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September 7, 2000
Aussie soaps get Olympic boostSophy Hares
Love them or loathe them, millions of TV viewers from Britain to Brunei tune in every day to get their latest fix of Australia's soap operas.
And the beaches'n barbie lifestyle epitomised in long-running shows such as Neighbours and Home and Away, may well influence the preconceptions of many visitors heading for the Olympic Games.
Even the soaps are not immune from the Olympic fever gripping the country, with Australian gold medal hopeful swimmer Ian Thorpe among Olympians making cameo appearances in Summer Bay, the fictitious setting for Home and Away.
Nowhere have Australian soaps been bigger than in Britain, where around 10 million still watch the daily trials and tribulations of Neighbours' Madge, Libby and Toadfish in the show which has been aired twice daily for 15 years.
Thousands of holidaying fans make the pilgrimage to the Home and Away set at Palm Beach, an hour's drive north of Sydney, or visit suburban Melbourne to get a glimpse of Neighbours' Ramsay Street.
Avid viewers can even fork out A$28 (US$16) to spend the evening gossiping with the show's cast at regular Neighbours nights held in Melbourne and Sydney pubs.
"I think people know now Australia's not just kangaroos and outback. Now we do more urban dramas which show similar situations that the viewer in the UK would see," said John Holmes, executive producer of Home and Away and head of drama at Seven Network Ltd., said.
Holmes, who worked on another stalwart Aussie soap, Sons and Daughters, and was Neighbours' originating producer, said he was stunned by the overseas success of that show which is now aired in 57 countries.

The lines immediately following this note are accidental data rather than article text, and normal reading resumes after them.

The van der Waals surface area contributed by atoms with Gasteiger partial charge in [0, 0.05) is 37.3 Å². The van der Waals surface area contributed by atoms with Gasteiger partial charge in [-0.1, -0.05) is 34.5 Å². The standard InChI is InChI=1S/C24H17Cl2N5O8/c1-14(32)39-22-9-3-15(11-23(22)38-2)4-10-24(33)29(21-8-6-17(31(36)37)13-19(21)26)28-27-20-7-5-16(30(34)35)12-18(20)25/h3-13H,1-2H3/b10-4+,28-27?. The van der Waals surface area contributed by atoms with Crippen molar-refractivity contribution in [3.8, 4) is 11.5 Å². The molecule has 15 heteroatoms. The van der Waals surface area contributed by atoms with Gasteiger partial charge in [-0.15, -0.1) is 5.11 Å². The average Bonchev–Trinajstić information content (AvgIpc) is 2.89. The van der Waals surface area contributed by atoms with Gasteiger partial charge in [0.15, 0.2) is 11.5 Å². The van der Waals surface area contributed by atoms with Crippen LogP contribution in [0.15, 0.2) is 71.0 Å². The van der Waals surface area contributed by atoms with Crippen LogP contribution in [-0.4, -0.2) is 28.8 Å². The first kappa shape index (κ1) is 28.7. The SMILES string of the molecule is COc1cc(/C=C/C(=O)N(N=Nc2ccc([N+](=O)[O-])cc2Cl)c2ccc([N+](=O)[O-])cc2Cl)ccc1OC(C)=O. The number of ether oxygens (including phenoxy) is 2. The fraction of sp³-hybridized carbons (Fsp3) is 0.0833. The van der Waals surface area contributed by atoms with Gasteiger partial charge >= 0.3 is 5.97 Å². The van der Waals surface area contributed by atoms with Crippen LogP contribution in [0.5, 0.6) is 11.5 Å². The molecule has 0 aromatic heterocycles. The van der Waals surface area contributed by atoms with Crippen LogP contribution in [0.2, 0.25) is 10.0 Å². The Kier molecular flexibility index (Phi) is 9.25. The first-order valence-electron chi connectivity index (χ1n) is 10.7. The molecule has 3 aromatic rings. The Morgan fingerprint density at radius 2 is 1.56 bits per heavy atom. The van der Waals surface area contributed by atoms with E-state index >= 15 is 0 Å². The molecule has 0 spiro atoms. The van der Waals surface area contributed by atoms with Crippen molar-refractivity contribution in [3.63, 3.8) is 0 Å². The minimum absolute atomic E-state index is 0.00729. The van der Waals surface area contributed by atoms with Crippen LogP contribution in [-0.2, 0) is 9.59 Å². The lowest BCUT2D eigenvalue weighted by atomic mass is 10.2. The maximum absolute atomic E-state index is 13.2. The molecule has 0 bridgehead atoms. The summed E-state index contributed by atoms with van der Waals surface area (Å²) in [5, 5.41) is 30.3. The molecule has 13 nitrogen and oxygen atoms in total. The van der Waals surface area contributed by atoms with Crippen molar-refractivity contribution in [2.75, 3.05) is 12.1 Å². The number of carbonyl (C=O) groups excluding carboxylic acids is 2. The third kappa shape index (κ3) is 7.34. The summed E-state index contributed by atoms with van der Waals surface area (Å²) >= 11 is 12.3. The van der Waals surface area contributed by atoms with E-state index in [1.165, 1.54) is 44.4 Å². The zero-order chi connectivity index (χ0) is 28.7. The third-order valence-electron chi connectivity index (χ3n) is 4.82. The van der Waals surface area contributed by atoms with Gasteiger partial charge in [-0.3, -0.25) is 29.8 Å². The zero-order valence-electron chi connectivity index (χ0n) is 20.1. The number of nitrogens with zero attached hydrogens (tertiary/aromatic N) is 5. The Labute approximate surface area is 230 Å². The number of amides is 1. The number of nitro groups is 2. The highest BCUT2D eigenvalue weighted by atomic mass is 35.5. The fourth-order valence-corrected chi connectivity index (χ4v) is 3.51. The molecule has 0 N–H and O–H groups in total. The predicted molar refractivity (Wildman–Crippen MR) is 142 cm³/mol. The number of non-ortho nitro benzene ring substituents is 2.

"I honestly don't think the BBC, or anyone else at the time with Neighbours, thought they'd get the breakaway hit it has become," he added.
Rights to the Aussie soaps have sparked fierce battles between Britain's television stations.
Channel 5 recently swiped the rights to Home and Away from ITV and has reportedly eyed Neighbours which is aired in Britain by the BBC.
Overseas sales of the cheaply produced soaps, which in their heyday reportedly boosted immigration to Australia, have also proved a money-spinner for their producers.
Red Heart Productions, a joint venture between Seven Network and Britain's Granada Group Plc produces Home and Away, while Neighbours is made by Pearson Plc's Grundy unit and aired in Australia on the Ten Network.
Despite their success, critics berate the shows for their wooden acting and weak story lines, often about dysfunctional families in unrealistic situations.
Some say they depict a saccharine and homogenous view of Australia which is far removed from the reality of the country's multicultural population of 18 million.
"Both Neighbours and Home and Away present an image of Australia that's pristine, attractive and sunny and extremely white," said Tony Mitchell, senior lecturer in writing, social and cultural studies at Sydney's University of Technology.
"It reinforces the very idealised view of Australia being some idyllic place at the end of the world," he added.
Family viewing slots force scriptwriters to steer clear of overtly controversial issues, say producers, but that hasn't stopped drug overdoses, shark attacks and freak train accidents claiming the lives of several Home and Away characters since it first went air.
"We try to get a good cross-section of what's happening in the outside world, but we do have to keep a fairly close eye on some of the story lines. We watch for sex, drugs and rock and roll," said Jan Russ, casting director and assistant producer for Neighbours.
But extensive acting experience is not a prerequisite for cleancut wannabe Neighbours stars, said Russ, who claims responsibility for giving singer Kylie Minogue, L.A. Confidential actor Guy Pearce and even Oscar-nominated Gladiator star Russell Crowe roles in the show.
Filming of Home and Away is on hold for the next few weeks as Seven, which has the local Olympic broadcast rights, requisitions every available camera for its Games coverage.
Executive producer Holmes notes the global spotlight on Australia could lend support to the local soap industry.
"I don't necessarily think those hardnosed buyers of television products in the world markets are going to be swayed by Australia winning 10 golds," Holmes said.
"But I think it'll raise the profile of Australia to a lot of people who otherwise wouldn't have thought about it."
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